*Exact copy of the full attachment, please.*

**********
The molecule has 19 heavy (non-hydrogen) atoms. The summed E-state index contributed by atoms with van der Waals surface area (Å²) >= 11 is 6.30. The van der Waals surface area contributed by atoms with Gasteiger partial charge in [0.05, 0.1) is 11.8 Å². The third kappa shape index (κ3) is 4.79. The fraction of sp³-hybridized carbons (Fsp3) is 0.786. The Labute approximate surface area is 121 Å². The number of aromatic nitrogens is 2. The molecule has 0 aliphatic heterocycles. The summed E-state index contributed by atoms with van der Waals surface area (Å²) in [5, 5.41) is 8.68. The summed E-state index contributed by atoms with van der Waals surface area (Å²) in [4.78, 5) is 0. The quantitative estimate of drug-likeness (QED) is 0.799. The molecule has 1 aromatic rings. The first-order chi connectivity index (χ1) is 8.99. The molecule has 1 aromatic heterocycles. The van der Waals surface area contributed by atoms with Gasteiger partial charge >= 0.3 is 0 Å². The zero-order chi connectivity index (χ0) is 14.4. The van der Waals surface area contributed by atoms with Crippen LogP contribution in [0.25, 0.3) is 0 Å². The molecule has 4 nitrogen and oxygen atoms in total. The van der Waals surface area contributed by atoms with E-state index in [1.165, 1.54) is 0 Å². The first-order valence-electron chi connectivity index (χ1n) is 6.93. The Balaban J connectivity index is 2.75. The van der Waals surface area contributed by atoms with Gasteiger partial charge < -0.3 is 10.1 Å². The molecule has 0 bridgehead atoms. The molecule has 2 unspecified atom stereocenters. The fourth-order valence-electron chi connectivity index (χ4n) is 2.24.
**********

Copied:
The molecule has 19 heavy (non-hydrogen) atoms. The summed E-state index contributed by atoms with van der Waals surface area (Å²) >= 11 is 6.30. The van der Waals surface area contributed by atoms with Gasteiger partial charge in [0.05, 0.1) is 11.8 Å². The third kappa shape index (κ3) is 4.79. The fraction of sp³-hybridized carbons (Fsp3) is 0.786. The Labute approximate surface area is 121 Å². The number of aromatic nitrogens is 2. The molecule has 0 aliphatic heterocycles. The summed E-state index contributed by atoms with van der Waals surface area (Å²) in [5, 5.41) is 8.68. The summed E-state index contributed by atoms with van der Waals surface area (Å²) in [4.78, 5) is 0. The quantitative estimate of drug-likeness (QED) is 0.799. The molecule has 1 aromatic rings. The first-order chi connectivity index (χ1) is 8.99. The molecule has 1 aromatic heterocycles. The van der Waals surface area contributed by atoms with Gasteiger partial charge >= 0.3 is 0 Å². The zero-order chi connectivity index (χ0) is 14.4. The van der Waals surface area contributed by atoms with Crippen LogP contribution in [0.25, 0.3) is 0 Å². The molecule has 4 nitrogen and oxygen atoms in total. The van der Waals surface area contributed by atoms with E-state index in [1.165, 1.54) is 0 Å². The first-order valence-electron chi connectivity index (χ1n) is 6.93. The Balaban J connectivity index is 2.75. The van der Waals surface area contributed by atoms with Gasteiger partial charge < -0.3 is 10.1 Å². The molecule has 0 bridgehead atoms. The molecule has 2 unspecified atom stereocenters. The fourth-order valence-electron chi connectivity index (χ4n) is 2.24.